This tutorial will basically show you how to utilize Alexa on your Raspberry Pi to build your own Amazon Echo. This Raspberry Pi Amazon Echo utilizes Alexa so that it comes with all the other bells and whistles of Amazon’s Echo’s major functionality minus the music services like Spotify.
2. Raspberry Pi Google Assistant
This Raspberry Pi Google assistant project will walk you through on how to build and setup your very own Pi-powered Google Assistant. This assistant will actively listen to your voice and respond to your queries, all you need to say is “Ok Google” or “Hey Google” followed by your query.
Kalliope is a framework that will help you to create your own personal assistant.
The concept is to create the brain of your assistant by attaching an input signal (vocal order, scheduled event, MQTT message, GPIO event, etc..) to one or multiple actions called neurons.
You can create your own Kalliope bot, by simply choosing and composing the existing neurons without writing any code. But, if you need a particular module, you can write it by yourself, add it to your project and propose it to the community.
Kalliope can run on all Linux Debian based distribution including a Raspberry Pi and it’s multi-lang. The only thing you need is a microphone.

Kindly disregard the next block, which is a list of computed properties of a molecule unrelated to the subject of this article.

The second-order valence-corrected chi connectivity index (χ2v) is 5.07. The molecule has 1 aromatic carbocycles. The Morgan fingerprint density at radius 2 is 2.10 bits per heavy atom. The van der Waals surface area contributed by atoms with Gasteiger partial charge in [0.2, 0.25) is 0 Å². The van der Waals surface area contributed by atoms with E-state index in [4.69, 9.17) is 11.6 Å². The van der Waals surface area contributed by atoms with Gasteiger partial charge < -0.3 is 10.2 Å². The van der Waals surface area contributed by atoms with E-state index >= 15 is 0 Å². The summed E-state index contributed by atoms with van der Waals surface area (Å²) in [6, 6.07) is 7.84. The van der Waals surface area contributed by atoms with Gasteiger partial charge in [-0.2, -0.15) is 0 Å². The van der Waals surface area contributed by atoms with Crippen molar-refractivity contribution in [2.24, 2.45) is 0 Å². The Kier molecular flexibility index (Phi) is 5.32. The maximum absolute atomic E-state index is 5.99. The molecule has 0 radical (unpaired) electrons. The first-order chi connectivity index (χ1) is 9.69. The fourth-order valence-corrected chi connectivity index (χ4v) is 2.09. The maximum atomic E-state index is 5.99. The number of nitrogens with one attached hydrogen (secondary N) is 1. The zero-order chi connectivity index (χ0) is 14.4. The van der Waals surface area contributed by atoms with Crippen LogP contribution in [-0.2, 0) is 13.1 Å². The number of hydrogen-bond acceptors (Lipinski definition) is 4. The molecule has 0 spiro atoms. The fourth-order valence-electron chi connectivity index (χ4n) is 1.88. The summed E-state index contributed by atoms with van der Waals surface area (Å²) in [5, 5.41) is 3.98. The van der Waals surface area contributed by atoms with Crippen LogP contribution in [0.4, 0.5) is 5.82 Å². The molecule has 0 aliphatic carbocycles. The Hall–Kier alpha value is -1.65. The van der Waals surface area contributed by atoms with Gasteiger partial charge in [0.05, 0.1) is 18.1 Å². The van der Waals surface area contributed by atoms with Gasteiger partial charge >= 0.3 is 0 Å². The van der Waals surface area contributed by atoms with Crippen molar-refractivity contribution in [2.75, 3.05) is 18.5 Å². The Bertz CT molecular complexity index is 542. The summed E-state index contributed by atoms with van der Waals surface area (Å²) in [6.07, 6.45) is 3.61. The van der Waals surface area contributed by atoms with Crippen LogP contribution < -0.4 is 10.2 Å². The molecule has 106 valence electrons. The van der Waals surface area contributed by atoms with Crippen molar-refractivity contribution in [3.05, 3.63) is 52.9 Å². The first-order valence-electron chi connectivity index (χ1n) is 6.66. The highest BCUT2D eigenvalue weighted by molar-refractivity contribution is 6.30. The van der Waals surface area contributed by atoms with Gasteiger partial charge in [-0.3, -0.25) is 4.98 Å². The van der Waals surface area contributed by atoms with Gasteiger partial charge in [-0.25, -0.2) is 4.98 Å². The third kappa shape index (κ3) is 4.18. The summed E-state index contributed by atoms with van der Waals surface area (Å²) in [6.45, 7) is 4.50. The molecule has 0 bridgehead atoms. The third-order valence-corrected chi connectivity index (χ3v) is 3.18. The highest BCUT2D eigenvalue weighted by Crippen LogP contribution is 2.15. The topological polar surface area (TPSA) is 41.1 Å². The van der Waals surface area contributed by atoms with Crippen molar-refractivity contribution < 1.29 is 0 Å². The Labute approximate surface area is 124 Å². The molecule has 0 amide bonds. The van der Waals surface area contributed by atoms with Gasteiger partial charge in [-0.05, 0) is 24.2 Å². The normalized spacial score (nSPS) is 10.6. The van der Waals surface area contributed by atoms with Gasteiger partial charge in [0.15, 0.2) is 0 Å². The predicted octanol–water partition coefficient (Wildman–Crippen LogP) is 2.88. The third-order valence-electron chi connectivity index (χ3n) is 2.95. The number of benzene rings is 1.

Flight Tracking System
1. FlightAware PiAware ADS-B Ground Station
Do you want to build your own FlightAware PiAware ADS-B Ground Station?
You can now build and run your own ADS-B ground station that can be installed anywhere and receive real-time data directly from airplanes on your computer.
Your ground station can run FlightAware’s PiAware software to track flights within 100-300 miles (line of sight, range depending on antenna installation) and will automatically feed data to FlightAware. You can track flights directly off your PiAware device or via FlightAware.com.
As a thank you from FlightAware, users sending ADS-B data receive the following:
Live data on flightaware.com (subject to standard data processing delay of up to two minutes)
Access to up-to-the-second live data received by the local device (accessible from the stats page with a local network connection)
Data from local device highlighted on FlightAware track logs
Detailed statistics on site performance
A free Enterprise Account (USD89.95/mo value)
Getting started is fast and easy!
Flightradar24 is a global flight tracking service that provides you with real-time information about thousands of aircraft around the world. Our service is currently available online and for your iOS (iPhone, iPad, iPod Touch) or Android device.